The IndyCar Afterburn: The pitfalls and pinnacles of Long Beach 2024


The Long Beach Grand Prix is the Monaco of American motorsport, and this past weekend, the IndyCar Series reminded everyone exactly why.

We witnessed an instant classic, with six different lap leaders, constant action from flag to flag, and a mad scramble at the end as a host of heavyweights slugged it out for the top spot. Seriously, if you didn’t catch it live, go find a replay ASAP, because this was the kind of race that turns newcomers into lifelong fans.

With so much drama in the LBGP to cover and so little time, let’s jump right into the day’s thrills and spills.

IndyCar driver Scott Dixon smiles as he celebrates his victory following the 49th Acura Grand Prix of Long Beach on Sunday. (Photo by Will Lester/MediaNews Group/Inland Valley Daily Bulletin via Getty Images)

Dixon’s skill pays history-making dividends

It was a day of split strategies at Chip Ganassi Racing, and while Alex Palou’s primary got him on the podium, it was Scott Dixon’s alternate strategy which ultimately conquered the chessboard. Starting from eighth place, Dixon patiently worked his way up the field and led 42 of the 85 laps, but the shocking part was how he finished the day.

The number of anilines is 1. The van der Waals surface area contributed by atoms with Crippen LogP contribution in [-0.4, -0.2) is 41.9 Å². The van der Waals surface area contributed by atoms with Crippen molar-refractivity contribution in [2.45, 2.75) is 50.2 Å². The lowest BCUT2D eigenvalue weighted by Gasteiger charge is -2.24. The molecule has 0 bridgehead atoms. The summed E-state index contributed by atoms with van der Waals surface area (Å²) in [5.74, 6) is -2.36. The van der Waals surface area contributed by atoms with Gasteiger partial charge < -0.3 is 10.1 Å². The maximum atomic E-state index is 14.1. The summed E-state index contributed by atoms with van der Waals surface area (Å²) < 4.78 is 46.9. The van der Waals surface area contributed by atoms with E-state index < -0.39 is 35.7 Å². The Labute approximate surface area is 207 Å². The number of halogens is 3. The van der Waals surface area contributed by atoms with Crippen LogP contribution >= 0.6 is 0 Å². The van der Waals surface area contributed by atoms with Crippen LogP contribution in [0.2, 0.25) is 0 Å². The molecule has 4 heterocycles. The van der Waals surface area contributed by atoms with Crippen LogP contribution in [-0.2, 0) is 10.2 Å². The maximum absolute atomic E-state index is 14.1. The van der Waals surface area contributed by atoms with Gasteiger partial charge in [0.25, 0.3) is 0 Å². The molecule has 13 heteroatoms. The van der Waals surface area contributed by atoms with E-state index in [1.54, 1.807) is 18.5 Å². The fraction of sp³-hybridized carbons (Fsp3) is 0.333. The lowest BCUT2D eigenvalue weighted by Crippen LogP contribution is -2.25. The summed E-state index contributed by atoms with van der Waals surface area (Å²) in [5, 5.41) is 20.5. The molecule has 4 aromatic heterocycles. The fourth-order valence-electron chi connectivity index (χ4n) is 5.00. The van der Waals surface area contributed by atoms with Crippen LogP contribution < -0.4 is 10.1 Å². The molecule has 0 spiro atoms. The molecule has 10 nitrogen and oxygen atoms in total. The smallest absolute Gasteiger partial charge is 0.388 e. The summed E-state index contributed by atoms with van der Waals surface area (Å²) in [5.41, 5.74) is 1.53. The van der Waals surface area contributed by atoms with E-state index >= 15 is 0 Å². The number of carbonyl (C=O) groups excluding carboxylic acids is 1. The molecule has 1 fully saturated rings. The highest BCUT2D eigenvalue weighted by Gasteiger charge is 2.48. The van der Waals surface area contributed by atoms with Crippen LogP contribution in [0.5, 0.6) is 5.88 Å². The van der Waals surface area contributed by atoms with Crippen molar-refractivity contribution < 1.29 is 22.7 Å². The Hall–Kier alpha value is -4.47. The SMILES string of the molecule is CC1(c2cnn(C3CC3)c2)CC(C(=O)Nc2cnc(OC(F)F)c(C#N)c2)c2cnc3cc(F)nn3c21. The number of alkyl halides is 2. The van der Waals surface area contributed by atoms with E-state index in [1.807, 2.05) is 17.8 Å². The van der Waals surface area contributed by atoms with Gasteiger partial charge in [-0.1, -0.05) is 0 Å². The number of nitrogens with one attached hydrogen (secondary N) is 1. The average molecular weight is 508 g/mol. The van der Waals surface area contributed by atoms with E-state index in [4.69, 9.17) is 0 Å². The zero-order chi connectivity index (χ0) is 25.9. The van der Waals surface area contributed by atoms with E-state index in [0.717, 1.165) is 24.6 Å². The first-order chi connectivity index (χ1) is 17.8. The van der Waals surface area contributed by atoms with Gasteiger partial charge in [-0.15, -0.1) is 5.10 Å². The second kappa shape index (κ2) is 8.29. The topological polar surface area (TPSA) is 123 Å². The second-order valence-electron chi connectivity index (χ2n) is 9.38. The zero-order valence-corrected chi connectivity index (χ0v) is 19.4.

Dixon’s second and final trip to pit row came on lap 50, and with the lone yellow flag of the day long behind us, that meant he’d have to survive the last 40% and change entirely on the road. Amazingly, the Iceman pulled off quite possibly the greatest fuel-save of his career, balancing his speed and resources perfectly to fend off and pull away from the competition.

It was a nail-biter to the end, but with a little help from lapped rookie teammate Kyffin Simpson, who performed some clutch defending to stall the many rivals breathing down Dixon’s neck, the six-time National Champion prevailed, claiming his second win at Long Beach.

Not only does this win vault him to second in the championship standings, it marks two decades of Scott Dixon winning at least one IndyCar race every season. Catch this man live while you can people, he’s the greatest Kiwi driver of the 21st century, and if you live long enough, you’ll be telling your grandkids about him.

Herta makes some Andretti magic

Andretti Global’s long history of success at Long Beach continued this year, and Colton Herta once again led the charge. The long-haired young gun had the best result of anyone on the primary pit-stop strategy, leading seven laps and driving confidently throughout his home race.